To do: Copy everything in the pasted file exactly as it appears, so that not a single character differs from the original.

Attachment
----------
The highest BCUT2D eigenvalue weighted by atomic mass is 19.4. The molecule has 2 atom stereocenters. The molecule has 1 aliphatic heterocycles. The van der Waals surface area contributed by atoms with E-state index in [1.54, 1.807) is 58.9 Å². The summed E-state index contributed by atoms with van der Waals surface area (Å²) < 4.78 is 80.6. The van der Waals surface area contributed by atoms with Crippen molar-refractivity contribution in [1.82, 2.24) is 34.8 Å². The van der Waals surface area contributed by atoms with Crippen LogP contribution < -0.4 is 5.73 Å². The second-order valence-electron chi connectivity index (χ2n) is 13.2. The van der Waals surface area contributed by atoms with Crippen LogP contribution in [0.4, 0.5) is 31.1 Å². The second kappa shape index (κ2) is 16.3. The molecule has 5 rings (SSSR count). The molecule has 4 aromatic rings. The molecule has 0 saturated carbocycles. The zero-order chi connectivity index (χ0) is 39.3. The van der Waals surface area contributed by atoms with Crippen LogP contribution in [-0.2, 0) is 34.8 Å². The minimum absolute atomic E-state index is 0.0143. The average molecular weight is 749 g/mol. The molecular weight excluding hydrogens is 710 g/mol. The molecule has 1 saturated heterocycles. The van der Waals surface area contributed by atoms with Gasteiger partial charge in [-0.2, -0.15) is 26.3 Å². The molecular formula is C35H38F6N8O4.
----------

The highest BCUT2D eigenvalue weighted by atomic mass is 19.4. The molecule has 2 atom stereocenters. The molecule has 1 aliphatic heterocycles. The van der Waals surface area contributed by atoms with E-state index in [1.54, 1.807) is 58.9 Å². The summed E-state index contributed by atoms with van der Waals surface area (Å²) < 4.78 is 80.6. The van der Waals surface area contributed by atoms with Crippen molar-refractivity contribution in [1.82, 2.24) is 34.8 Å². The van der Waals surface area contributed by atoms with Crippen LogP contribution < -0.4 is 5.73 Å². The second-order valence-electron chi connectivity index (χ2n) is 13.2. The van der Waals surface area contributed by atoms with Crippen LogP contribution in [0.4, 0.5) is 31.1 Å². The second kappa shape index (κ2) is 16.3. The molecule has 5 rings (SSSR count). The molecule has 4 aromatic rings. The molecule has 0 saturated carbocycles. The zero-order chi connectivity index (χ0) is 39.3. The van der Waals surface area contributed by atoms with Crippen LogP contribution in [-0.2, 0) is 34.8 Å². The minimum absolute atomic E-state index is 0.0143. The average molecular weight is 749 g/mol. The molecular weight excluding hydrogens is 710 g/mol. The molecule has 1 saturated heterocycles. The van der Waals surface area contributed by atoms with Gasteiger partial charge in [-0.2, -0.15) is 26.3 Å². The molecular formula is C35H38F6N8O4.